Port-au-Prince, Haiti (CNN) -- A judge in Haiti said he expects to make a decision soon on the possible release of two American missionaries detained on suspicion of kidnapping 33 children after the earthquake in January.
Judge Bernard Saint-Vil said he would make a decision regarding the fate of Laura Silsby and Charisa Coulter to come within days.
Last week, Saint-Vil released eight of the 10 missionaries who had been detained. However, Silsby and Coulter remained in a Haitian jail because the judge said he wanted to learn more about their motives.
Saint-Vil said he traveled to the Dominican Republic to see where Silsby said she intended to open an orphanage. But he said it would be a few days before he could make an official pronouncement on the case.
Avion Fleurant, attorney for the two Americans, said he was confident his clients would be freed as early as Wednesday.
"They will be free," he said. "I thank the world for believing in American innocence."
The 10 Americans, many of whom belong to a Baptist church in Idaho, have said they were trying to help the children get to a safe place after the massive earthquake flattened cities and towns in Haiti.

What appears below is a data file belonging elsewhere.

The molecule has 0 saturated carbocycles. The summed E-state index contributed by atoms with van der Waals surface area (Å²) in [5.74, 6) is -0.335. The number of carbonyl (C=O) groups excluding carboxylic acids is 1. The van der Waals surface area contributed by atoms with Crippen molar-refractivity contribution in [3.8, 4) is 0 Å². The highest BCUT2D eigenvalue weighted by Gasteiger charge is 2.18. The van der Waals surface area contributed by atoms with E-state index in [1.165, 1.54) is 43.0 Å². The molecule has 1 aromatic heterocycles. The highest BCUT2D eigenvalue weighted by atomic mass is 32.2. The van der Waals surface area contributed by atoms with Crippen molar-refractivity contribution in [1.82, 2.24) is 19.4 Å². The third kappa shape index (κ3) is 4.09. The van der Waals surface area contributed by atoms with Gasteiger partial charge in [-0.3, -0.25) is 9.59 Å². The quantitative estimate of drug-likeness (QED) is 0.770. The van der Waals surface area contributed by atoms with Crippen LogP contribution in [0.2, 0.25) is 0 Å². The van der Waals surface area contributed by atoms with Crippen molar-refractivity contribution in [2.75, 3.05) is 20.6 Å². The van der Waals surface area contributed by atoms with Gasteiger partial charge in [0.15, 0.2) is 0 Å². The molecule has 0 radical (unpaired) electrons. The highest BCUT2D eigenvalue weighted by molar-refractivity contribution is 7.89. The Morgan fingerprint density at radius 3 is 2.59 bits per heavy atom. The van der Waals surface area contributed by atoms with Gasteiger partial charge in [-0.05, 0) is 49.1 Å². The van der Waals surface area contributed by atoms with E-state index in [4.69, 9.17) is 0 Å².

Haitian authorities stopped the group on January 29 as they tried to cross the border with 33 children without proper legal documentation. The group said it was going to house the children in a converted hotel in the Dominican Republic and later move them to an orphanage.
Silsby originally claimed the children were orphaned or abandoned, but CNN later determined that more than 20 of them had at least one parent living. Some said they placed their children in Silsby's care because that was the only way they knew to ensure a better quality of life.
Silsby said Tuesday that she was thankful for the support of friends and family.
"We are thanking God for the judge's efforts to seek out truth, which will confirm our innocence on all charges," she said.
The eight other missionaries left Haiti a week ago after being granted bail without bond, akin to being released on their own recognizance in the U.S. justice system.
CNN's Lonzo Cook and Gary Tuchman contributed to this story.